“It wasn’t happening because I’m not a Democratic machine team player,” Duff said. He believes he had become a political liability after the Cooper’s Ferry debacle and has maintained that he would disassociate himself from the house if it became necessary to save it. (Duff also decided he “would rather dig ditches” than ever become a politician.)
In May 2020, George Floyd was killed by police in Minneapolis, spurring a national reckoning on race. In October, the state DEP contacted Duff to say it was interested in preserving the house after all. Elated, he resubmitted the application for historic status.
As months passed and the house’s condition became more precarious, Duff made periodic inquiries to the DEP. Officials replied they were still interested and planned to hire a person to handle civil rights history preservation in Camden. In the meantime, Duff fumed as other MLK-related objects and places were carefully preserved: a pool table King is said to have used while at Crozer; a jail cell in Birmingham, Alabama, where King spent several nights in 1967.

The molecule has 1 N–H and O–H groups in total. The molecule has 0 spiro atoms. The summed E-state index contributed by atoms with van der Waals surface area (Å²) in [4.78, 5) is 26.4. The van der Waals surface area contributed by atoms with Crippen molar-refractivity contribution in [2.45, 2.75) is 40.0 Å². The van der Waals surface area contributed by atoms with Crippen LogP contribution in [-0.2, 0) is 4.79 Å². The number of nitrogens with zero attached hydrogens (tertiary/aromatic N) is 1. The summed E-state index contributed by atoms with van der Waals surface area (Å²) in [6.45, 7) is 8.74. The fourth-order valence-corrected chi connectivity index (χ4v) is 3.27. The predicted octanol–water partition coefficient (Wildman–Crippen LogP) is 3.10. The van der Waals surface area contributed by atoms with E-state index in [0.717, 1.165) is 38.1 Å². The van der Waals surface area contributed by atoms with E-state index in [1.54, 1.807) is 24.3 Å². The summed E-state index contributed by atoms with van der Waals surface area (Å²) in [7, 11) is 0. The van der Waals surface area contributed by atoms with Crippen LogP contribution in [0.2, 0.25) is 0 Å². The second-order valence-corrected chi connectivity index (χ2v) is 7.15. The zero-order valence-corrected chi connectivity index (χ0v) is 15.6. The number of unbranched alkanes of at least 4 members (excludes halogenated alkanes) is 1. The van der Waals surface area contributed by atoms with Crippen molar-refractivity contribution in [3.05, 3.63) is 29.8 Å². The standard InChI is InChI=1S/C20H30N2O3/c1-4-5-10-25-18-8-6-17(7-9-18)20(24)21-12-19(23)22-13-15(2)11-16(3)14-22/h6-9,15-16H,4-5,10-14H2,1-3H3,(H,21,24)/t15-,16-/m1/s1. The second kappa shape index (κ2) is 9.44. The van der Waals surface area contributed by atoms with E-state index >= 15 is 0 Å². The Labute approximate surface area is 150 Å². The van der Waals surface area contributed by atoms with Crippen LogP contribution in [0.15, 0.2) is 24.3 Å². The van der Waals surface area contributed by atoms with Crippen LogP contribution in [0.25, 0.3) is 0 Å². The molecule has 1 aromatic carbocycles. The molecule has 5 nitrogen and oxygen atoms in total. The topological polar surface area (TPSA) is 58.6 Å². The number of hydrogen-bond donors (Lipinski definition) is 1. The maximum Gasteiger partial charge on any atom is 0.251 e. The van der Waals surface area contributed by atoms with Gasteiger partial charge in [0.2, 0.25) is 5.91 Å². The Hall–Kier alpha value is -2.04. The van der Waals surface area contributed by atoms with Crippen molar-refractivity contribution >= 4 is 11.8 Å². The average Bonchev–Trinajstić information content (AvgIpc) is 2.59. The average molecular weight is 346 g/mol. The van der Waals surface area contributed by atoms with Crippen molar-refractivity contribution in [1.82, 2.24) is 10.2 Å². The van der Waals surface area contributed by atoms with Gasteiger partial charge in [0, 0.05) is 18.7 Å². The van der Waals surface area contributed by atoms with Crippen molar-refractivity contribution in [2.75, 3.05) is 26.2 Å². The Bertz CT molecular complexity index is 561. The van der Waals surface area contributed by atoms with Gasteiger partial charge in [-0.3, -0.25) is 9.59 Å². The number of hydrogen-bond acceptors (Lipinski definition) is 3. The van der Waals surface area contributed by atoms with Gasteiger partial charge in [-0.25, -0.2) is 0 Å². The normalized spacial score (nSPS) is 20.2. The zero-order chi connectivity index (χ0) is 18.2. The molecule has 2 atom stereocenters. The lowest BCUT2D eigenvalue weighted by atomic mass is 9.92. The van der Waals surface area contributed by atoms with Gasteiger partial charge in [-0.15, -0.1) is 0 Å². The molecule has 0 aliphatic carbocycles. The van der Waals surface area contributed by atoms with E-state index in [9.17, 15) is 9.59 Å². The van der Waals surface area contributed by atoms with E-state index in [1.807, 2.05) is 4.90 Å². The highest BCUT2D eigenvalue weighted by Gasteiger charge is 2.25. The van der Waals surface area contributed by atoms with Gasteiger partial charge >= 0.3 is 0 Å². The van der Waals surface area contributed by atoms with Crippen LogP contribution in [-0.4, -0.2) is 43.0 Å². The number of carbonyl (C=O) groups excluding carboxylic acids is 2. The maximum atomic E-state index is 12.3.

DEP spokesperson Caryn Shinske said in a statement that the department is “enthused and committed to memorializing the importance of the civil rights movement in Camden and the surrounding area.”
“The DEP’s Historic Preservation office is exploring grant opportunities and working to add a staff member to assist in conducting a survey of the rich history of the civil rights movement and its associated properties in Camden,” she said.